Rabindranath Tagore (1861-1941) was a Bengali author, poet, essayist, playwright, novelist, composer, and painter. He won the Nobel Prize in Literature in 1913, the first non-European to do so. He recounted the following experience that he had while in Calcutta, India.
I believe that meditation and other related contemplative techniques, including the use of seer stones, can help us become aware of the Divine and enter God's Presence. This post introduces some concepts from psychology and neurobiology which might begin to help explain how this happens.
When the false self dies—the ego, the old creature, the constructed personality, the illusory self, the separate independent idea of one's self, the man of sin, the son of perdition, the natural man, the carnal mind—when this is seen for what it really is, when it is revealed in truth, when it is put off, taken out of the way, when it is crucified and passes away, then the true Self is revealed in glory.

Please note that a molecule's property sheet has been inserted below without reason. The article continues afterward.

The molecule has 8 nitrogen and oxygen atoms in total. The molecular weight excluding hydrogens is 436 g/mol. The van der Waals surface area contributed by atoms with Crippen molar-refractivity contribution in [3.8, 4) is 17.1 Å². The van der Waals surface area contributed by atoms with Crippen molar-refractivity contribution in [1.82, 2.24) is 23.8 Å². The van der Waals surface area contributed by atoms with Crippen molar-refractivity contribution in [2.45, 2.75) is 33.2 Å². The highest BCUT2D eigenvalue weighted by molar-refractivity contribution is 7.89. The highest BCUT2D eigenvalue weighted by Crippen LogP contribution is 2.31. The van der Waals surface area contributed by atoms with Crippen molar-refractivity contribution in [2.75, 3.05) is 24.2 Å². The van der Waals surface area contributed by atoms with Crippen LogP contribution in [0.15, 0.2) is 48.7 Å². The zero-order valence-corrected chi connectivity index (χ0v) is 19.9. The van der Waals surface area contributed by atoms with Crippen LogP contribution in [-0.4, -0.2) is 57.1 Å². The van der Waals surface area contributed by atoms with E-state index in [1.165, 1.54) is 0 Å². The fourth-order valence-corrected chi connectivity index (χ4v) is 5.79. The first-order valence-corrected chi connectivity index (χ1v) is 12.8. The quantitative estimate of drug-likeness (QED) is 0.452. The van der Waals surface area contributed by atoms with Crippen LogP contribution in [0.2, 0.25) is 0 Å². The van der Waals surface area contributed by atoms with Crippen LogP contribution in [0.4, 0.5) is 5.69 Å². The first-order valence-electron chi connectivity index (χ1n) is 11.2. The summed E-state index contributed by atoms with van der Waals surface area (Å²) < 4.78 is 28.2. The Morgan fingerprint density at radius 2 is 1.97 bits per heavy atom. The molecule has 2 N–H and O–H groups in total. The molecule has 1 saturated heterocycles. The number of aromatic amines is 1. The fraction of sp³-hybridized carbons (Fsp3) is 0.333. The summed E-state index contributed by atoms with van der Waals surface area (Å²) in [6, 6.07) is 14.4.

I suddenly entered the heart of a reality so blindingly obvious, so total, so enlightening, so luminous, that I wondered how I had never before realized how easy this reality was to find and how easily I found myself in it.
Ann invited me to write a guest post for her blog, Enlightenment is for Everyone: Exploring Potential From Every Angle. I did so, writing of Joseph Smith's First Vision experience from a mystical awakening universal divine grace perspective, using the various firsthand and secondhand accounts. My blog post is titled "The Divine Light of a Lowly Farmer Boy." You may read it on Ann's blog.